Civil war is bloody and devastating. In the small country of Burundi in East Africa, civil conflict is active and destroying lives, homes and communities at an alarming rate. Southern Utah University exchange student Ranger Iradukunda knows the devastation firsthand.
Now two years into his program as an information systems major at SUU, Ranger’s journey from Burundi did not follow an easy path.
He left his home in 2015 after protest erupted following the announcement of Burundi President Pierre Nkurunziza’s third term in office. First, Ranger travelled north to Rwanda, then to Moldova. Struggling with the Romanian language and basic communication, he accepted an opportunity to move to the United States where his parents are located on employment visas. Following a brief stay in Pennsylvania with his family, Ranger was accepted to SUU, and continued West to Utah to begin his university experience.
Not quite as prepared as the traditional student for Utah’s higher education system, Ranger found welcoming arms at the school's International Student Ambassadors (ISA) program. The support he received from ISA was a huge help with adjusting and transitioning into the American university experience.
“ISA was fun and helpful,” said Ranger. “Americans are used to the system and they know how things are suppose to go. High school explains to them how to go to college and apply, but for international, we have a different system. We end up being more lost. I saw how really helpful ISA is for students.”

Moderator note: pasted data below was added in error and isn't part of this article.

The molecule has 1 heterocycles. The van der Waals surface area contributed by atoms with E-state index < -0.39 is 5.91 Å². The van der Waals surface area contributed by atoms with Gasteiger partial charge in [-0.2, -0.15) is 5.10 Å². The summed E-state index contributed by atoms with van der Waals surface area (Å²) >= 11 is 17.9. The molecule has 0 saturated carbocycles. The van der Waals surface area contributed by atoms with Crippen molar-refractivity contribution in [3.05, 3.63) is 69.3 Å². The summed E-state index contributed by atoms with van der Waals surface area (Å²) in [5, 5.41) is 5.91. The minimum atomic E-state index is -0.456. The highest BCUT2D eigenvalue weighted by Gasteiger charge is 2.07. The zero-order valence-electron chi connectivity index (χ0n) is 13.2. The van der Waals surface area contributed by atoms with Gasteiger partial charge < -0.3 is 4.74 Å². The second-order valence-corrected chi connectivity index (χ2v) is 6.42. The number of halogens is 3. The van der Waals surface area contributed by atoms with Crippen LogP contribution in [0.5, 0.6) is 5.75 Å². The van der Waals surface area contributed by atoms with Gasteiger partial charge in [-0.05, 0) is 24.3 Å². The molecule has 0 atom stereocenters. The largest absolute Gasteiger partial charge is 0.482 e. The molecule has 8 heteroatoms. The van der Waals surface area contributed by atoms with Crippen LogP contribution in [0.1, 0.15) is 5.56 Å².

This support lead Ranger to apply for a position in the ISA program, where he now assists new international students with their transition. The mission for ISA is to create a dynamic environment of growth, learning and enjoyment. ISA also assists students with international paperwork, vaccines, and introduces them to their academic advisors. Ranger appreciates the value SUU places on all nations and cultures.
Bryce Thurman is a senior majoring in communication from Riverton, Utah, and a member of ISA. Thurman said Ranger is always pushing himself forward with a positive, fun attitude, and is an accomplished leader.
“Ranger is so willing to help,” said Thurman. “Once you start working with him he's the funniest person. He has a big leadership role in ISA to the international students. His connection to the students is outstanding.”
A self-motivated student, Ranger said he has found mentorship from Keri Romine, international support specialist, and Jamie Orton, director of International Student & Scholar Services. And although ISA does not directly assist with his major, he has found a passion and joy in helping fellow students and plans to remain with the program until he finishes his bachelor’s degree.
“Sometimes you need ‘your time’ to focus on your goals, but at the same time you don’t forget others,” said Ranger.
As far as Ranger’s studies go, he has found a great passion for both computer networking and programming. Unsure which path he wants to take, he said for now he plans to go down the road of networking, with programming in the back of his mind.
Ranger’s long-term goal is to stay in the United States as long as he is legally allowed, but hopes to someday return to his home country.
“In someway, Nkurunziza is going to move out of power,” said Ranger. “Everything, including hardship, has an end.”
Ranger has utilized his time at SUU with multiple opportunities, and hopes that all students look towards the positives of being at a university.